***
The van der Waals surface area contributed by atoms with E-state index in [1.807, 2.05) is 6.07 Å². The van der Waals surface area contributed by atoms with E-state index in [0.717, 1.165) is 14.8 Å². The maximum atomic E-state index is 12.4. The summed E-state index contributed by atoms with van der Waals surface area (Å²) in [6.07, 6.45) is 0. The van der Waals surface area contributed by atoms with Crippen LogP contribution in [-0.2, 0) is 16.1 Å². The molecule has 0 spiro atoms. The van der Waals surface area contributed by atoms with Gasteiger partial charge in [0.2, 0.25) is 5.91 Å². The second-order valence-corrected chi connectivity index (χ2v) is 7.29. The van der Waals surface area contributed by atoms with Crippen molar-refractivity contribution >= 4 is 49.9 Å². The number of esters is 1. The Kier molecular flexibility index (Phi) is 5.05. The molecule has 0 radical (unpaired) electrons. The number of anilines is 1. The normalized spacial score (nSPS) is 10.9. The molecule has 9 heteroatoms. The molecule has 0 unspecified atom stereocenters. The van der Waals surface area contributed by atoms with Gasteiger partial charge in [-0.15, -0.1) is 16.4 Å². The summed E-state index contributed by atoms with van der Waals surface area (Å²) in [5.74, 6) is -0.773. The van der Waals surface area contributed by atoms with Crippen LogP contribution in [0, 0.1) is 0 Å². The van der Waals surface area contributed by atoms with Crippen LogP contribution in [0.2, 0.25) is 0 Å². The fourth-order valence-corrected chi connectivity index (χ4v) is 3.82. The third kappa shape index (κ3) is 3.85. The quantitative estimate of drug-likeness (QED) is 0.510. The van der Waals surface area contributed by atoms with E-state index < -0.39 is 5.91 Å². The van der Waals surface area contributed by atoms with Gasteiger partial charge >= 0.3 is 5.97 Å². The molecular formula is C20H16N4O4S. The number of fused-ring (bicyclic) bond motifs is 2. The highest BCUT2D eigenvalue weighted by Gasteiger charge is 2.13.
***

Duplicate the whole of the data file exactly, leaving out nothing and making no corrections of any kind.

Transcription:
The van der Waals surface area contributed by atoms with E-state index in [1.807, 2.05) is 6.07 Å². The van der Waals surface area contributed by atoms with E-state index in [0.717, 1.165) is 14.8 Å². The maximum atomic E-state index is 12.4. The summed E-state index contributed by atoms with van der Waals surface area (Å²) in [6.07, 6.45) is 0. The van der Waals surface area contributed by atoms with Crippen LogP contribution in [-0.2, 0) is 16.1 Å². The molecule has 0 spiro atoms. The van der Waals surface area contributed by atoms with Gasteiger partial charge in [0.2, 0.25) is 5.91 Å². The second-order valence-corrected chi connectivity index (χ2v) is 7.29. The van der Waals surface area contributed by atoms with Crippen molar-refractivity contribution >= 4 is 49.9 Å². The number of esters is 1. The Kier molecular flexibility index (Phi) is 5.05. The molecule has 0 radical (unpaired) electrons. The number of anilines is 1. The normalized spacial score (nSPS) is 10.9. The molecule has 9 heteroatoms. The molecule has 0 unspecified atom stereocenters. The van der Waals surface area contributed by atoms with Gasteiger partial charge in [-0.15, -0.1) is 16.4 Å². The summed E-state index contributed by atoms with van der Waals surface area (Å²) in [5.74, 6) is -0.773. The van der Waals surface area contributed by atoms with Crippen LogP contribution in [0, 0.1) is 0 Å². The van der Waals surface area contributed by atoms with Crippen LogP contribution in [0.2, 0.25) is 0 Å². The fourth-order valence-corrected chi connectivity index (χ4v) is 3.82. The third kappa shape index (κ3) is 3.85. The quantitative estimate of drug-likeness (QED) is 0.510. The van der Waals surface area contributed by atoms with E-state index < -0.39 is 5.91 Å². The van der Waals surface area contributed by atoms with Gasteiger partial charge >= 0.3 is 5.97 Å². The molecular formula is C20H16N4O4S. The number of fused-ring (bicyclic) bond motifs is 2. The highest BCUT2D eigenvalue weighted by Gasteiger charge is 2.13.